An overview of the clinical application and future perspective of the Seraph® 100 haemoperfusion in critically ill patients with sepsis.
Over the last few decades, sepsis has been spreading worldwide to such an extent that it has been declared global health priority by the World Health Organization (Reinhart et al. 2017). Sepsis is an old disease (Cutuli et al. 2017) and many efforts have been exerted by the scientific community in order to define this syndrome (Singer et al. 2016) and drive its management by evidence-based recommendations (Rhodes et al. 2017). Early identification and few, timely, interventions have been shown effective to improve sepsis-related clinical outcomes (Seymour et al. 2017). Rapid administration of appropriate antimicrobials and control of source infection are necessary to treat sepsis (Rhodes et al. 2017). However, the heterogeneous characteristics of this syndrome (mostly associated with patients’ inflammatory response to infection and comorbidities), the emergence of multi-drug resistant pathogens (Vincent et al. 2020), and the paucity of new discoveries in this setting (Laffey and Kavanagh 2018), have been challenging critical care clinicians. In the light of this view, extracorporeal blood purification by Seraph® 100 Microbind Affinity Blood Filter (Seraph-100, Exthera Medical Corporation, Martinez, CA), offers the possibility to remove bacteria, viruses and fungi from the systemic circulation (Seffer et al. 2020). Moreover, this newly designed membrane provides immune modulation by clearing the blood from inflammatory mediators, thus controlling both pathogen load and host response. Accordingly, Seraph® 100 Microbind Affinity Blood Filter represents a new frontier in the management of sepsis, prefiguring itself as a bridge to setup appropriate antimicrobial therapy as well as provide definitive control of source infection.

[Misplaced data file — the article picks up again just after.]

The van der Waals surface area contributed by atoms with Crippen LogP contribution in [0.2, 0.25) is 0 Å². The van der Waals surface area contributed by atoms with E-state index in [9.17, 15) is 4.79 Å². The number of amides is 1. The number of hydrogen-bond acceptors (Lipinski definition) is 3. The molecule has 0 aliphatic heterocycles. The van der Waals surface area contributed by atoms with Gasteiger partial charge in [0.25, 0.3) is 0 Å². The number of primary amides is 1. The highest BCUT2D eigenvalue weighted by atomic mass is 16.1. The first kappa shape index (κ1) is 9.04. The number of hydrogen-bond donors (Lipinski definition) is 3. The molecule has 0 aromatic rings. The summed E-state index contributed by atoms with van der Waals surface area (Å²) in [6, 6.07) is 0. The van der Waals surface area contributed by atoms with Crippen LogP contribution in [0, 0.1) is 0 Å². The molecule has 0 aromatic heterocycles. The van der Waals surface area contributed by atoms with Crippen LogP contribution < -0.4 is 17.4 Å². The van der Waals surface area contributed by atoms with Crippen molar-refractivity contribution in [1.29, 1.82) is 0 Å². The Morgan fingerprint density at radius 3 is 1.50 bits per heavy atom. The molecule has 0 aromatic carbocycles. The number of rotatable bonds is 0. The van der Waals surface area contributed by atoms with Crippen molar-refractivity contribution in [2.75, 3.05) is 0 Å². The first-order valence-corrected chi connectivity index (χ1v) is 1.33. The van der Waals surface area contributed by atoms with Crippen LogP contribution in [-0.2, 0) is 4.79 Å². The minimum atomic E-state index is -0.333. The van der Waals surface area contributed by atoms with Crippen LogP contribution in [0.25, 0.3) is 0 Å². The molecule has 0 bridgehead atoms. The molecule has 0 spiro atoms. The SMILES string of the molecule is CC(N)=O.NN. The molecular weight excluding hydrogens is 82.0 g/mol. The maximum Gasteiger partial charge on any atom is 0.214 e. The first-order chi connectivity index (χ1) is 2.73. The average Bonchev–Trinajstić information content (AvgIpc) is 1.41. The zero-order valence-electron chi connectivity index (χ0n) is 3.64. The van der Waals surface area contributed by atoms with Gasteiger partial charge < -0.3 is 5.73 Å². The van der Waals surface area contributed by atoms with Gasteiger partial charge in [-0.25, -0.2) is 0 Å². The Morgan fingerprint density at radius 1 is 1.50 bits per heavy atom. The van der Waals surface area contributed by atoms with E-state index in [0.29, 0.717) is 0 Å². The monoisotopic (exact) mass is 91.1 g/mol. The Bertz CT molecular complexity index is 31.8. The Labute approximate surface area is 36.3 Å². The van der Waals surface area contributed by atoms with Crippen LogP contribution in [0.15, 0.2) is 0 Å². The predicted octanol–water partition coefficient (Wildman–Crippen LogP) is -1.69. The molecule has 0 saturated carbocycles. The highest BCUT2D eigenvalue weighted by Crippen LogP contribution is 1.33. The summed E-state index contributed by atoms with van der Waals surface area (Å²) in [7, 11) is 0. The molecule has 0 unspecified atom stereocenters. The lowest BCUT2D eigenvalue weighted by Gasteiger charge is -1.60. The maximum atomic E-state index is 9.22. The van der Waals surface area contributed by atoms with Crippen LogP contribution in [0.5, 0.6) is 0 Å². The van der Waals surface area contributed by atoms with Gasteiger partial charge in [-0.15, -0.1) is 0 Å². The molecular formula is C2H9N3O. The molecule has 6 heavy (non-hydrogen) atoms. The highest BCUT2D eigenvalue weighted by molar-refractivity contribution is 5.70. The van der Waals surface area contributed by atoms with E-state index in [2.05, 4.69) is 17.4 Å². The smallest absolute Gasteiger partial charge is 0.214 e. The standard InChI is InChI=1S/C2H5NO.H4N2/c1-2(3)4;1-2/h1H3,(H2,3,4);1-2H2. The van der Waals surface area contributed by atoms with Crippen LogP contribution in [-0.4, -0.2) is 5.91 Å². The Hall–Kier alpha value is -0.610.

In the present paper we will report structural features, laboratory and clinical evidences supporting the application of Seraph® 100 Microbind Affinity Blood Filter in critically ill patients with sepsis. Finally, we will point out future perspectives in this field.
The Seraph® 100 Microbind Affinity Blood Filter is a single use, sterile, disposable column, made by polyethylene beads (diameter of 0.3 mm) which surface has been modified to contain end-point attached heparin (Seffer et al. 2020). The amount of heparin released to the systemic circulation during extracorporeal blood purification is negligible. Heparin mimics negatively charged heparan sulfates of cell surface. This feature fosters electrostatic interactions with many micro-organisms, inflammatory mediators and drugs, thus allowing their removal from the blood (Seffer et al. 2020). The Seraph® 100 Microbind Affinity Blood Filter is an extracorporeal haemoperfusion device, which is intended for use with standard, commercially available bloodlines compatible with the pump system used. When concomitant renal replacement therapy is performed, Seraph® 100 Microbind Affinity Blood Filter should be placed prior to the haemofilter (Figure 1). A large bore (12-13 French), double-lumen, venous catheter is required in order to deliver up to 400 mL/min blood flow rate.
Preclinical investigations showed that the Seraph® 100 Microbind Affinity Blood Filter clears the bloodstream from pathogens, inflammatory mediators and drugs. Specifically, pathogens are restrained into the column through electrostatic interactions with the negatively charged heparin graft of the Seraph® 100 Microbind Affinity Blood Filter. Among bacteria, Staphylococcus Aureus was demonstrated to adhere to heparinised beads (Mattsby-Baltzer et al. 2011). This pathogen represents one of the most common causes of infections among critically ill patients and recent epidemiological reports described an increasing incidence of methicillin-resistant strains (Vincent et al. 2020), which implies the risk of prescribing inappropriate empiric antibiotic therapy and worsen patients’ related clinical outcome. Accordingly, early removal of Methicillin-resistant Staphylococcus Aureus by Seraph® 100 Microbind Affinity Blood Filter may represent an effective complementary treatment to control the development of infection, especially when empiric antibiotic therapy is not appropriate and the spectrum of sensitivity to antibiotics is unknown.